Let’s face it, communication channels have multiplied, so numerous touchpoints with your brand are the rule, not the exception. One notable increase has been the proliferation of informal communications, namely social media, which is now an inevitable part of modern day brand communications. More and more potential employees and individuals with buying power are looking to online communities to get a flavor for a company and its brand attributes.
Successful corporate change – whether it is cultural, functional or growth oriented – is contingent upon employee buy-in. More than ever before, employees are asking questions, demanding transparency and sharing their opinions through social media channels. And more than ever, corporations want these employees to be engaged in the organization and to be ambassadors for the company’s vision.
Did you know that a small percentage of employees has a large influence on the success or failure of any change initiative, regardless of the size of the organization or complexity of the change?
A company with engaged employees is easy to spot. In these organizations, the culture is clearly defined and employees understand the purpose and goals they are working toward. Simply put, there is a feeling of shared success.
The benefits of engaged employees for the company are proven. Companies that engage their employees are 18% more productive and 16% more profitable. It pays to make your company a place your employees want to work. To fully engage an employee, a company must satisfy the individual’s need for success, fulfill their desire to be part of something larger than themselves and create an emotional connection to their workplace.
What makes a company a great place to work? Each year, Fortune magazine releases a list of the top 100 Best Companies to Work For. We’re taking a closer look at the top five, and what their methods can teach you about improving the working environment in your company.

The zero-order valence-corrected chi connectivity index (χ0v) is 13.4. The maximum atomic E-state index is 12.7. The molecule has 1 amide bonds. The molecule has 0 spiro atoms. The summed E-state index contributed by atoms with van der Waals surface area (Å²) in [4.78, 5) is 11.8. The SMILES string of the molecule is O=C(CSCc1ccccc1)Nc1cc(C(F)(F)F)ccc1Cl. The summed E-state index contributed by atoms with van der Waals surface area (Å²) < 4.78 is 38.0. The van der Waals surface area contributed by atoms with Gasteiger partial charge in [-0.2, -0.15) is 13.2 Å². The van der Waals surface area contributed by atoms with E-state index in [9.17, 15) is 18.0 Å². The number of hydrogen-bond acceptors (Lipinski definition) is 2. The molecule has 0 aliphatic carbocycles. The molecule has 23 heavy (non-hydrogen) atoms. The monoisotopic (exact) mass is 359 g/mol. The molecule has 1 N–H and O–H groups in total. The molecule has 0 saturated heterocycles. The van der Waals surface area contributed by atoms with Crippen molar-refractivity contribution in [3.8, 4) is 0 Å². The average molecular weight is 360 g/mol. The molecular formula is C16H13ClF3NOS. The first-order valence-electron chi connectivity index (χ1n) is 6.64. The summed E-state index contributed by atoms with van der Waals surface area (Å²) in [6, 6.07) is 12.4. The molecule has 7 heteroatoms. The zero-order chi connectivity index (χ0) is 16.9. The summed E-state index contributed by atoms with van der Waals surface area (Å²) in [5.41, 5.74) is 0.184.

Whether you’ve set out to intentionally create one or not, your company has an HR brand. An HR brand is more specific than your overall brand, and is internal to the company – it encompasses the way your employees experience your workplace and talk about it, the way leadership deals with internal issues and the beliefs employees have about why it’s important to work there.
A recent study conducted by Kenexa found that companies with high levels of employee engagement are more likely to recover faster and stronger after an economic downturn. Do we have your attention?
My coworker and I presented a session at the Society for Human Resource Managers (SHRM) Regional Conference a few weeks ago. The topic: Leveraging Social Media to Engage Employees. The thrust of our talk was that a company can engage employees throughout the employee life cycle. In order to do this, you need to understand […]
As the economy starts to perk up, more visibly in Houston then in other parts of the country, it may be time to measure your customers’ perception of your company. Most companies will know whether they’ve gained or lost market share. But do you know if you’ve lost “mindshare?” Knowing where you’re positioned in the […]
I’ve always been a fan of Kodak (and collect quite a few cameras), but recently have been very interested in them for a different reason: the way they’ve had to deal with change. It’s no secret that most photography is now digital, but you can imagine what this meant for a company like Kodak. Steeped […]